Concentric diagonal lines lead the viewer’s eye to a central triangle and button of a cotton dress. Its simple construction is composed of eight panels of fabric inventively joined on the bias to construct a dynamic motif of vertical lines. Two circular pockets with horizontal lines applied to the skirt and a vertical column of buttons that opens the garment clash with this diagonal current, and enliven the play of colour and line. Like the faux pocket at the breast, the dress teases, tricks and amuses. Although its creator, French designer Emmanuelle Khanh (b. 1937), employed whimsical and trompe l’œil details throughout her career, there was an increased interest in geometry and distortion in mid-1960s pattern design.
The dress was part of the Spring/Summer 1966 collection produced for the label I.D., created three years earlier. Its artistic director, styliste Maïmé Arnodin (1916-2003), mediated between Khanh and a network of other professionals—manufacturers, textile producers, retailers, graphic designers, journalists and photographers—to see the garment to completion. A 1966 article in Le Monde discussed stylistes, whose role, which was ‘growing nonstop as fashion industrialises,’ was to counsel their manufacturer clients on future styles and colours to render last year’s fashion obsolete. The article even surmised that stylistes premeditated the trend for Op Art, which, ‘presented with a great splash in magazines before going on sale, was almost outmoded before it was woven.’
Although limited by industrial constraints, Khanh looked outward to a culture saturated by new graphic trends. In 1965 and 1966 Op Art was a constant feature in the everyday visual landscape of France and abroad. The play of lines on her dress recalls the concentric squares in Frank Stella’s Line Up (1962). This painting was reproduced in Michel Ragon’s article in the July 1965 issue of French Vogue entitled Op Art? Sa Place est dans la rue. Stella’s painting was part of the The Responsive Eye exhibition held at New York’s Museum of Modern Art in 1965, which popularised the movement and inspired, as Khanh recently admitted, her 1966 collection. She added that the dresses’ ‘clashing lines…broke the rhythm,’ which ‘made the silhouette vibrate.’ Cyril Barrett similarly wrote of Op painting that what ‘first confronts us is a stable and often rather monotonous repetition of lines, squares or dots. But as we continue to look at the simple structure it begins to dissolve before our eyes. The dots seem to flicker and move; the lines undulate; the surface heaves and billows.’ The moving body would have accentuated these effects. Ragon’s title alluded to the fact that this movement, as other critics argued, belonged out of the museum and ‘in the street.’ Likewise, Barrett described it as ‘an artform which was what every good dress or advertisement should be—eye-catching.’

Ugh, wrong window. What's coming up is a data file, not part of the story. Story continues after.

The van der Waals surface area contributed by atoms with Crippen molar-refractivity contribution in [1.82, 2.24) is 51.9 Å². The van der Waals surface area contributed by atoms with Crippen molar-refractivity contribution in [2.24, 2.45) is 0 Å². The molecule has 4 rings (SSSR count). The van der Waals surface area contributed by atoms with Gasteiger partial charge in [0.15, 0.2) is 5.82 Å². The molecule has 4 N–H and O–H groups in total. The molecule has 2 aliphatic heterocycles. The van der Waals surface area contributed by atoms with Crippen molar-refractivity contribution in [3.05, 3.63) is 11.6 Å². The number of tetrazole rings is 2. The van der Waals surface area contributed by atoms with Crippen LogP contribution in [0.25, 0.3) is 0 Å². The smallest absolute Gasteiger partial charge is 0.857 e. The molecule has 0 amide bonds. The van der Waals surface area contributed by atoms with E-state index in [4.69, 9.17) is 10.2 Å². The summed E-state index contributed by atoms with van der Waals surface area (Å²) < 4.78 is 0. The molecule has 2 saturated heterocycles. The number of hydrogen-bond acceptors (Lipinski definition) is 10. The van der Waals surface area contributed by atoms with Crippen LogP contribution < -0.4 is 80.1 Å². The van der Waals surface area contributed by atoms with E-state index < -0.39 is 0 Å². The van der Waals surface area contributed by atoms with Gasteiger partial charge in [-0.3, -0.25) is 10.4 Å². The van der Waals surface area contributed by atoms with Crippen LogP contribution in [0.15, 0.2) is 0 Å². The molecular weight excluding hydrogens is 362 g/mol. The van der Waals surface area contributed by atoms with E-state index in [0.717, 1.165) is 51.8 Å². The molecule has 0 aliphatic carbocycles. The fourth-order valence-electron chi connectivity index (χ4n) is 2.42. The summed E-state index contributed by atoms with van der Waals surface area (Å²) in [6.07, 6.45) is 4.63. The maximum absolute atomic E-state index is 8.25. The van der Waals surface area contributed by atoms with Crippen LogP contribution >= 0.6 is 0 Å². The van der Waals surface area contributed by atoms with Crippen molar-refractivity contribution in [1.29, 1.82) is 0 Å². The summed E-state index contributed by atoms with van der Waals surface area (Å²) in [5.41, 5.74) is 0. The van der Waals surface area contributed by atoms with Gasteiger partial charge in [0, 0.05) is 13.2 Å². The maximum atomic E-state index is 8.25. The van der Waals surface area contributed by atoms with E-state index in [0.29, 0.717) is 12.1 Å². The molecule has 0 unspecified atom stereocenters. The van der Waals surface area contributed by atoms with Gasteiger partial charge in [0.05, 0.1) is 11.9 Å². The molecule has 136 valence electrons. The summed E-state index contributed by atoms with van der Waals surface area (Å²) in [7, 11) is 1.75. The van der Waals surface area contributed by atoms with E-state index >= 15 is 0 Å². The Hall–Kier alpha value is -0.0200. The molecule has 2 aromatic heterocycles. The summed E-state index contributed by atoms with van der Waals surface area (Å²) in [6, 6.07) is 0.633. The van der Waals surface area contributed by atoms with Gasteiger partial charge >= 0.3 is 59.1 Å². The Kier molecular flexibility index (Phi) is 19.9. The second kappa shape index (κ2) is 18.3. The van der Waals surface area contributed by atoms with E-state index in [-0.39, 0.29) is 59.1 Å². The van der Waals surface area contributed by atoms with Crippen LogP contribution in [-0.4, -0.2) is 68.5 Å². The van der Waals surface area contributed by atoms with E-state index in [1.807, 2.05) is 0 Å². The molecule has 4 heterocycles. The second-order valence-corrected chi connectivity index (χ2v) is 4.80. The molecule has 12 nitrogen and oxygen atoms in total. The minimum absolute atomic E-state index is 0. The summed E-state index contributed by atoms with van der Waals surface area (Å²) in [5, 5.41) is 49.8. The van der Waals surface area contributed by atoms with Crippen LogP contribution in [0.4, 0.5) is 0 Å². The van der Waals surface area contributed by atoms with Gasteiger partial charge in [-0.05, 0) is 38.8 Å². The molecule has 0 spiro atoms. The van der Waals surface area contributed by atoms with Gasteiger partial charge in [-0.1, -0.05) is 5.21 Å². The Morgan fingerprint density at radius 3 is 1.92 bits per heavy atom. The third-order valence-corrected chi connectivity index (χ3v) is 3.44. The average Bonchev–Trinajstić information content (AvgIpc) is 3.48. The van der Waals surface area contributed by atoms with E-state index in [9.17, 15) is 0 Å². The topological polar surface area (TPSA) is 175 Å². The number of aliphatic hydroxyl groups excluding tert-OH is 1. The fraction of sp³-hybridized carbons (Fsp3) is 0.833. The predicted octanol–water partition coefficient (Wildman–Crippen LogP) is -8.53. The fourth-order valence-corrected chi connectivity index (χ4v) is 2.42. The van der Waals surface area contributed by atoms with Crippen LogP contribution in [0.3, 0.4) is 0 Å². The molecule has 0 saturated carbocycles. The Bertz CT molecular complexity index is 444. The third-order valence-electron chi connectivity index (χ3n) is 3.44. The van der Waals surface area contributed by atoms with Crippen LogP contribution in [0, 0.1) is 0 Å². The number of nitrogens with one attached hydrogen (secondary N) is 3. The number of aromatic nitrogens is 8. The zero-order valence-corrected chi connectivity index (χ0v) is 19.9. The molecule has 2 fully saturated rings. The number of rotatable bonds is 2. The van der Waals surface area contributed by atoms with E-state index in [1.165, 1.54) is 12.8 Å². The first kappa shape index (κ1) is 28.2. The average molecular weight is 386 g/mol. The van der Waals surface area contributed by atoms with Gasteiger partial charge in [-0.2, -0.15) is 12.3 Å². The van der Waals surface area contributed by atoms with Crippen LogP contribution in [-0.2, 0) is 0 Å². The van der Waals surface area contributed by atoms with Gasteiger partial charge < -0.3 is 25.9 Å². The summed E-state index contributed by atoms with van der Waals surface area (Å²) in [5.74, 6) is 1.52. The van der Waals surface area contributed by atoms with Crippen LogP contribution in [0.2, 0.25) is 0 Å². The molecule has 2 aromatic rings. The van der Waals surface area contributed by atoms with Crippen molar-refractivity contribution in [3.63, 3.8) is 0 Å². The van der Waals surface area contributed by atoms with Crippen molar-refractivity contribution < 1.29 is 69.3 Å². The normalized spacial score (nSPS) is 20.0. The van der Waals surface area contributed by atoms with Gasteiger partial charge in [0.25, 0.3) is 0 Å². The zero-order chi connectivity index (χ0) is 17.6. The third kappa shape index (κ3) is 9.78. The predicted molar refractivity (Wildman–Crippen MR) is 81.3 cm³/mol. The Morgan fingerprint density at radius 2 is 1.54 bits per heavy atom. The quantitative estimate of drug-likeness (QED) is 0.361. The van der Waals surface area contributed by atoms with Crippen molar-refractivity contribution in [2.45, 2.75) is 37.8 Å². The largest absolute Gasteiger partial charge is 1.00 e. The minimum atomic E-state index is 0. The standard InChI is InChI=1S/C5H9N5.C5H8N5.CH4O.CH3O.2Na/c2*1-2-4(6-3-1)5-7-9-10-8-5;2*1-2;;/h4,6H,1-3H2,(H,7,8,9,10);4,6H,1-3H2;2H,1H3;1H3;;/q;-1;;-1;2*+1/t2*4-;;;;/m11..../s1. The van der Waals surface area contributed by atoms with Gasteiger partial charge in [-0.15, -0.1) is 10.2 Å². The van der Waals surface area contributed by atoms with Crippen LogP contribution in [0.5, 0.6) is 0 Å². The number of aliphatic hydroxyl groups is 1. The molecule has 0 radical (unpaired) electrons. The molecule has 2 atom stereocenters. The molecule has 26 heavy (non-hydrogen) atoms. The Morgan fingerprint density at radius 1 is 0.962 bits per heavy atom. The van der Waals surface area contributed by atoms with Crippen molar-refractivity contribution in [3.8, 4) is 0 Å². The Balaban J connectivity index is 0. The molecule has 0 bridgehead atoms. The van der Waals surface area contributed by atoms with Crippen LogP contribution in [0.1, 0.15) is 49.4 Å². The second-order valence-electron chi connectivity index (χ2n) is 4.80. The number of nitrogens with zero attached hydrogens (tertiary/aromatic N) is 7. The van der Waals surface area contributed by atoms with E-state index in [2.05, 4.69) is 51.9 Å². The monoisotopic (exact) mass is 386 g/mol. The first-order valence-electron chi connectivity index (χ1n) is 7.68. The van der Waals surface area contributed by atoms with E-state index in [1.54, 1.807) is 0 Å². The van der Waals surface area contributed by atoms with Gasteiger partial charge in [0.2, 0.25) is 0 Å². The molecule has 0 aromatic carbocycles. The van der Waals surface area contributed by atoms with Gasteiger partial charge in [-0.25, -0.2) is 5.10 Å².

Barrett, C. (1971) An Introduction to Optical Art, London: Studio Vista.
Khanh, E. (n.d.) unpublished manuscript.
Mont-Servan, N. (1966) ‘Le role des stylistes’, Le Monde, 2 June.